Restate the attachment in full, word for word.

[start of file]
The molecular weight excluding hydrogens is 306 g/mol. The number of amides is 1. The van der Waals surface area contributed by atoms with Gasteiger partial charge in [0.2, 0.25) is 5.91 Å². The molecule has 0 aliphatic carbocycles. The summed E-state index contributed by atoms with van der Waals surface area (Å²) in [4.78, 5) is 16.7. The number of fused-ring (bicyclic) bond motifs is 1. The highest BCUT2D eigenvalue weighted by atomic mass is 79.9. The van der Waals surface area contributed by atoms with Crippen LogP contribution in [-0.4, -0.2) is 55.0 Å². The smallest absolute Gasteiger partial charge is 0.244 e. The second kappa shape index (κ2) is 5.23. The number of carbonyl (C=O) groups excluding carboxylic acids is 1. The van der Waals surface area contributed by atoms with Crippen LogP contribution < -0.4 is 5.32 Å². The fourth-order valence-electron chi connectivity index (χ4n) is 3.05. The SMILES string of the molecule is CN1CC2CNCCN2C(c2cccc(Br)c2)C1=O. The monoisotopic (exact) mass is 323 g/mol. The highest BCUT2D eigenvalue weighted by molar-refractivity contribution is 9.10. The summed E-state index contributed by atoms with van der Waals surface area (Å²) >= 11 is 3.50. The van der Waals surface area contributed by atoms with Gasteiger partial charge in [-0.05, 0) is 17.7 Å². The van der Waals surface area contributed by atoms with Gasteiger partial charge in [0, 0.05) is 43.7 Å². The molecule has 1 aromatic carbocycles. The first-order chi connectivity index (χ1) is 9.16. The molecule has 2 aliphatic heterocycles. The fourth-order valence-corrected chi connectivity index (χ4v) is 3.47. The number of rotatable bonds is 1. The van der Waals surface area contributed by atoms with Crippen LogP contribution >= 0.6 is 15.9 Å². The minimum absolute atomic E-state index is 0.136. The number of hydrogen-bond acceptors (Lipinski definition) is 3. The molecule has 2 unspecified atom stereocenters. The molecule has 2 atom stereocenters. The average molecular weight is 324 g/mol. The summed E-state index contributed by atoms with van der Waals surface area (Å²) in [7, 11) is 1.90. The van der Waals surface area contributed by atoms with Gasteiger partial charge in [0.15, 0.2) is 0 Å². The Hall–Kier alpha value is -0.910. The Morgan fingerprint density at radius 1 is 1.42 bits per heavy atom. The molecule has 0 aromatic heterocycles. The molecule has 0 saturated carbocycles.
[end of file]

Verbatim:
The molecular weight excluding hydrogens is 306 g/mol. The number of amides is 1. The van der Waals surface area contributed by atoms with Gasteiger partial charge in [0.2, 0.25) is 5.91 Å². The molecule has 0 aliphatic carbocycles. The summed E-state index contributed by atoms with van der Waals surface area (Å²) in [4.78, 5) is 16.7. The number of fused-ring (bicyclic) bond motifs is 1. The highest BCUT2D eigenvalue weighted by atomic mass is 79.9. The van der Waals surface area contributed by atoms with Crippen LogP contribution in [-0.4, -0.2) is 55.0 Å². The smallest absolute Gasteiger partial charge is 0.244 e. The second kappa shape index (κ2) is 5.23. The number of carbonyl (C=O) groups excluding carboxylic acids is 1. The van der Waals surface area contributed by atoms with Crippen LogP contribution < -0.4 is 5.32 Å². The fourth-order valence-electron chi connectivity index (χ4n) is 3.05. The SMILES string of the molecule is CN1CC2CNCCN2C(c2cccc(Br)c2)C1=O. The monoisotopic (exact) mass is 323 g/mol. The highest BCUT2D eigenvalue weighted by molar-refractivity contribution is 9.10. The summed E-state index contributed by atoms with van der Waals surface area (Å²) >= 11 is 3.50. The van der Waals surface area contributed by atoms with Gasteiger partial charge in [-0.05, 0) is 17.7 Å². The van der Waals surface area contributed by atoms with Gasteiger partial charge in [0, 0.05) is 43.7 Å². The molecule has 1 aromatic carbocycles. The first-order chi connectivity index (χ1) is 9.16. The molecule has 2 aliphatic heterocycles. The fourth-order valence-corrected chi connectivity index (χ4v) is 3.47. The number of rotatable bonds is 1. The van der Waals surface area contributed by atoms with Crippen LogP contribution >= 0.6 is 15.9 Å². The minimum absolute atomic E-state index is 0.136. The number of hydrogen-bond acceptors (Lipinski definition) is 3. The molecule has 2 unspecified atom stereocenters. The molecule has 2 atom stereocenters. The average molecular weight is 324 g/mol. The summed E-state index contributed by atoms with van der Waals surface area (Å²) in [7, 11) is 1.90. The van der Waals surface area contributed by atoms with Gasteiger partial charge in [0.15, 0.2) is 0 Å². The Hall–Kier alpha value is -0.910. The Morgan fingerprint density at radius 1 is 1.42 bits per heavy atom. The molecule has 0 aromatic heterocycles. The molecule has 0 saturated carbocycles.